It’s one thing to supervise, oversee, or manage a bunch of people at work; it’s quite another to lead them. A lot of the time, the former approach gets things done, but it’s the latter approach that truly allows each person to come into their own.
Great leaders do exactly this: they’re able to tease out the greatness in each of their people such that everyone shines in their own way, while also coming together as a team with everyone else.
Of course, it’s much easier said than done. For a host of reasons, most executives in leadership positions find themselves meeting KPIs and achieving what they set out to do, without being able to step into the realm of inspirational leadership. Contrary to popular belief, though, it isn’t a realm that’s only available to the select few who are “natural leaders.”
Leadership is a skill, and like any other skill, it can be cultivated and sharpened into excellence. To that end, here’s how great leaders unlock their people’s full potential.
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What so many people often misunderstand about employee motivation is that it’s something that has to be given to people. Given, there are two different kinds of motivation: the kind that’s driven by external rewards like rewards and punishments, and the kind that’s what we consider internal drive.
Despite the fact that so many leaders often focus on the first “external” motivation, research has shown that it’s the second kind of motivation (“intrinsic motivation”) that is far more effective in reaching excellence.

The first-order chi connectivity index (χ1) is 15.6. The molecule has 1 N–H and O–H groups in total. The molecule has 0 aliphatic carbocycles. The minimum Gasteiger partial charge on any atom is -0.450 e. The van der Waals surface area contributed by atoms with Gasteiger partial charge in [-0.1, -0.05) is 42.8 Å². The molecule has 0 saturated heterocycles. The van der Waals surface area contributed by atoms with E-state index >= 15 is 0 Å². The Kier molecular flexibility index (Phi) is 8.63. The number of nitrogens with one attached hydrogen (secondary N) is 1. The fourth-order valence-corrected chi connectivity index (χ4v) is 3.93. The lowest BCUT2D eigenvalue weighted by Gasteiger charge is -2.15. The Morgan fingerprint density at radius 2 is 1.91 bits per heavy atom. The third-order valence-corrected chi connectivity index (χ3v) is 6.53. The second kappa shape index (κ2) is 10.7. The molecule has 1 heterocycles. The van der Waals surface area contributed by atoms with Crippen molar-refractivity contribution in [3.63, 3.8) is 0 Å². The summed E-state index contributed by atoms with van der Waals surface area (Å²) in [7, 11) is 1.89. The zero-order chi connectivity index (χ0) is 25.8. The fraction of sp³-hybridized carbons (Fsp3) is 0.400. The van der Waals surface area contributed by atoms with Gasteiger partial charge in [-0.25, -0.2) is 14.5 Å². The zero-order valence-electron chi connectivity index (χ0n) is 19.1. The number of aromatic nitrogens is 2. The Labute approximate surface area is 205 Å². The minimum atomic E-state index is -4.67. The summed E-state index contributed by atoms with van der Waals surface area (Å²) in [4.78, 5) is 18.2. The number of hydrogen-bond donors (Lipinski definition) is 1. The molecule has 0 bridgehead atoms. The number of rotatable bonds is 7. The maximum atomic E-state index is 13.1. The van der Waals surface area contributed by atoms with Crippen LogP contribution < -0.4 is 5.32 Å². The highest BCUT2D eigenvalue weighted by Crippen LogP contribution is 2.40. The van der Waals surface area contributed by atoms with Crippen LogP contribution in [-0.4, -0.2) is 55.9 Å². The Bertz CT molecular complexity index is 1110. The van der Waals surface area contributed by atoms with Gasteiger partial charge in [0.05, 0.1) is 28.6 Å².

The implication, though, is that there is no one-size-fits-all; if you truly want to motivate your employees, there’s no shortcut to it. Different things motivate different people differently; some people are most driven by the knowledge that their work is impacting others (or the larger society) positively, while others are more traditional type-A achievers.
Knowing who in your team is motivated by which desires necessitates that you cultivate deep, personal, genuine relationships with each of them to understand who they are, what they value, what their ambitions and dreams are, how you can help them to actualise these, and what’s standing in their way.
Growth can only occur when people are constantly challenged to rise above their past achievements. The second part of that sentence is crucial: you need to help people understand that progress and growth should be measured against themselves, not against others.
Of course, friendly competition between team members can help precipitate growth too, but the crux of the matter is that growth is about beating yourself more so than beating anybody else.
This is also one of the main thrusts of the growth mindset, which has been shown to help people thrive both at work and in life. Growth-minded people are most concerned with self-improvement, and are thus unafraid of taking on bigger, greater, challenges or of risking failure. Great leaders cultivate growth mindsets in their people by:
Getting your people to realise and practice this is key, and to that end, helping them develop self-efficacy is critical.
For your people to feel like they can rise to any challenge you throw their way, they need to have a strong sense of confidence couched in self-efficacy.
There’s a slight difference; confidence refers more to a general self-perception, while self-efficacy relates more specifically to your perceived skill levels vis-a-vis particular tasks you need to accomplish.
The point is, though, that people need to feel sure in their own abilities and talents. Great leaders help them do this by showing them what they can achieve if they really set their minds to it.
This requires, first and foremost, that you help them identify their core strengths. These aren’t just the areas they’re good at. According to business consultant and former Gallup senior researcher Marcus Buckingham, enjoyment is a crucial element of strength as well. In other words, strengths are those areas that you’re both good at and that enjoy.
Focusing on these strengths is key to developing growing self-efficacy; the better the strengths-task fit, the greater the performance. That, in turn, feeds back into a strong sense of personal achievement and better employee engagement.